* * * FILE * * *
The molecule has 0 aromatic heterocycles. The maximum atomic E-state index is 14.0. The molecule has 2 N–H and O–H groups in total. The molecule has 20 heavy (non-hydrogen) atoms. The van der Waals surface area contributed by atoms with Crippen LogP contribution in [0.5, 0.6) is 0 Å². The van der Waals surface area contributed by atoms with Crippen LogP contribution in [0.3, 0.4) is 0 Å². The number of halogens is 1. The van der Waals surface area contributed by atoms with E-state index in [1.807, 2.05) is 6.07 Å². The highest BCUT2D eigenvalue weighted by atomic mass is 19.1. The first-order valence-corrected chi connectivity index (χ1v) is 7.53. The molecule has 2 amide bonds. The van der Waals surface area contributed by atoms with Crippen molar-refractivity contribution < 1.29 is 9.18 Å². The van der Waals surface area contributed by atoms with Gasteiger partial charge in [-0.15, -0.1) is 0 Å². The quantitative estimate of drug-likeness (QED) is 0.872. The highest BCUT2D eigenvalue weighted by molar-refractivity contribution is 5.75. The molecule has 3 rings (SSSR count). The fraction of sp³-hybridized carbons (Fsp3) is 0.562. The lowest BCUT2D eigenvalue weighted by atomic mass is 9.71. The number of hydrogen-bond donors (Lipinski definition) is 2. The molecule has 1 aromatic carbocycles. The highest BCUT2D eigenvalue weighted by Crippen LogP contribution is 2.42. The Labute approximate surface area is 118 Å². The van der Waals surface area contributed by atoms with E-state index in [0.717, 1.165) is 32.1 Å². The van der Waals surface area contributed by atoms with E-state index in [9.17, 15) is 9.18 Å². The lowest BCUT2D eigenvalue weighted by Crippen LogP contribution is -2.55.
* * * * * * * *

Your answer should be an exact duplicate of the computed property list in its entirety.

The molecule has 0 aromatic heterocycles. The maximum atomic E-state index is 14.0. The molecule has 2 N–H and O–H groups in total. The molecule has 20 heavy (non-hydrogen) atoms. The van der Waals surface area contributed by atoms with Crippen LogP contribution in [0.5, 0.6) is 0 Å². The van der Waals surface area contributed by atoms with Crippen LogP contribution in [0.3, 0.4) is 0 Å². The number of halogens is 1. The van der Waals surface area contributed by atoms with E-state index in [1.807, 2.05) is 6.07 Å². The highest BCUT2D eigenvalue weighted by atomic mass is 19.1. The first-order valence-corrected chi connectivity index (χ1v) is 7.53. The molecule has 2 amide bonds. The van der Waals surface area contributed by atoms with Crippen molar-refractivity contribution < 1.29 is 9.18 Å². The van der Waals surface area contributed by atoms with Gasteiger partial charge in [-0.15, -0.1) is 0 Å². The quantitative estimate of drug-likeness (QED) is 0.872. The highest BCUT2D eigenvalue weighted by molar-refractivity contribution is 5.75. The molecule has 3 rings (SSSR count). The fraction of sp³-hybridized carbons (Fsp3) is 0.562. The lowest BCUT2D eigenvalue weighted by atomic mass is 9.71. The number of hydrogen-bond donors (Lipinski definition) is 2. The molecule has 1 aromatic carbocycles. The highest BCUT2D eigenvalue weighted by Crippen LogP contribution is 2.42. The Labute approximate surface area is 118 Å². The van der Waals surface area contributed by atoms with E-state index in [0.717, 1.165) is 32.1 Å². The van der Waals surface area contributed by atoms with E-state index in [9.17, 15) is 9.18 Å². The lowest BCUT2D eigenvalue weighted by Crippen LogP contribution is -2.55.